What’s to be done about the Federal Election Commission?
Commissioner Matthew S. Petersen, who joined the FEC in 2008, recently resigned. His departure further depletes the commission, which is supposed to have six members but is now down to three, all of whom are on “holdover status” because their terms expired long ago.
The FEC requires four members for a quorum, so it’s now unable to determine whether laws have been violated or to impose fines for transgressions. It was already in retreat. From 1999 to 2008, the FEC levied $33.6 million (inflation-adjusted) in fines for campaign finance violations. From 2009 to 2018, as partisan gridlock on the commission grew more intense, the fines declined to less than $12 million, according to the Campaign Legal Center, a pro-regulation advocacy group. The decline occurred despite both soaring campaign spending and the advent of ever dodgier ways of deploying money.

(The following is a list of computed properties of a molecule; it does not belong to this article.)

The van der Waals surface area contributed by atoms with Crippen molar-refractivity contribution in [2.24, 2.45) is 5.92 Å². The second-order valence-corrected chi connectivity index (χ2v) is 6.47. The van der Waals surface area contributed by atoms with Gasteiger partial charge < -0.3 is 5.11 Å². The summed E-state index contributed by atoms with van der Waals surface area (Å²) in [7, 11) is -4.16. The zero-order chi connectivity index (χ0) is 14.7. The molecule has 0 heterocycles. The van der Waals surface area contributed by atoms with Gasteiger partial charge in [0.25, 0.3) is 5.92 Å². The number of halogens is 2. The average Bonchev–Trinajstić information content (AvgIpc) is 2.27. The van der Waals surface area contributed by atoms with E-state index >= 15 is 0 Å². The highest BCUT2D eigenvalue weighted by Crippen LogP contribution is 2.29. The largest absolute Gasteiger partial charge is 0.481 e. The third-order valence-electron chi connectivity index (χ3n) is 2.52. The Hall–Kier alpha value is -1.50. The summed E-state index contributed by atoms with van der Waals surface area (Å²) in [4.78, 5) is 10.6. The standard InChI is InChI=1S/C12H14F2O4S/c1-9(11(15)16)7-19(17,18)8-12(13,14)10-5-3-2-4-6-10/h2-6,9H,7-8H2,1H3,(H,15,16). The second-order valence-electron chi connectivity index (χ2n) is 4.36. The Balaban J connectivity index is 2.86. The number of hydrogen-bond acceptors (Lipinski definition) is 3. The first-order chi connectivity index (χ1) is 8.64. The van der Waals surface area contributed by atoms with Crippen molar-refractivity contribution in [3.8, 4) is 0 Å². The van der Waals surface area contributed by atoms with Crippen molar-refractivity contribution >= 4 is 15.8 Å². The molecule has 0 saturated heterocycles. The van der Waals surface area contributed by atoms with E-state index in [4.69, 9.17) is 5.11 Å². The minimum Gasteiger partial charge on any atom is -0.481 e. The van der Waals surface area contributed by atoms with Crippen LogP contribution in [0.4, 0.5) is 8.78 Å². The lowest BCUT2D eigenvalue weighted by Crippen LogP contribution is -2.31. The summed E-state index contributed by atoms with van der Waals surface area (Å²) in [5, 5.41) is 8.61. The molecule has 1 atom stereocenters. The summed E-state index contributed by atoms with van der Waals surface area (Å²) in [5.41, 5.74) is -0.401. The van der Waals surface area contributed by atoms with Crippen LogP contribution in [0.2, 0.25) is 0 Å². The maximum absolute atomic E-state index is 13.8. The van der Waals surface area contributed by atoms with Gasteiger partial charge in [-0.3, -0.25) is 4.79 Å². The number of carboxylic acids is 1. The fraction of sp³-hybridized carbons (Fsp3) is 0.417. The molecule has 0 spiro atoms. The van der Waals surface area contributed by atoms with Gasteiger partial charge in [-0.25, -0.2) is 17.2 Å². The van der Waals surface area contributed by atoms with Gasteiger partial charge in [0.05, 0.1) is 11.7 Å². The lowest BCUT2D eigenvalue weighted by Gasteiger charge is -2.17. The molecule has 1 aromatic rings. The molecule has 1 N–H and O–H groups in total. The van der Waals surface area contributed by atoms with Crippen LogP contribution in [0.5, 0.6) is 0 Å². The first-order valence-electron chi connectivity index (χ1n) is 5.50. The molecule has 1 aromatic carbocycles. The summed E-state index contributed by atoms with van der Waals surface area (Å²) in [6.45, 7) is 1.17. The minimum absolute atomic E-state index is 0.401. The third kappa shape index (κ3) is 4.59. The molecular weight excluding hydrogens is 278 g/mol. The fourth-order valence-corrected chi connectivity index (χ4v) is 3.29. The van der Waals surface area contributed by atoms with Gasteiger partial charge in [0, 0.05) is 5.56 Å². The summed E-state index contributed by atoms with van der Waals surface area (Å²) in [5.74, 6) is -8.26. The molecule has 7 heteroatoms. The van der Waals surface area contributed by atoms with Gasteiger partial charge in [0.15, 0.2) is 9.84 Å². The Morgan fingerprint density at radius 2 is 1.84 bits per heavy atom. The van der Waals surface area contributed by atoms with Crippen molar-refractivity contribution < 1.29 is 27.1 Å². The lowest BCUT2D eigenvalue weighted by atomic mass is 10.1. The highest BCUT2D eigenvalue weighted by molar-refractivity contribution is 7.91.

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Inertia is powerful at the FEC, even when it’s fully staffed. No more than three commissioners may be from the same political party, which in practice has produced a great many 3-3 stalemates between Democratic and Republican members. The FEC is weak by design. Congress didn’t want an aggressive cop on the campaign beat, and some of its reasons were democratically sound, if also self-serving. Elections, after all, should be decided by voters, not regulatory bureaucracies.
Still, the rules must be enforced if elections are to be fair — and seen to be fair. With the 2020 election fast approaching, it’s an inauspicious moment to disable the federal election watchdog — especially when the president’s personal lawyer is already busy soliciting campaign help from a foreign government and the U.S. attorney general has publicly equivocated about whether it’s improper for agents of hostile foreign nations to provide political dirt to U.S. campaigns.
The president should pick a full slate of new commissioners: three Democrats and three Republicans, chosen with careful input from senators of both parties. If that’s too much efficiency to ask of a haphazard White House, then add the FEC to the list of repairs facing the next president and the next Senate. With luck — and, let’s hope, a fair election — they’ll address it.
-- Bloomberg News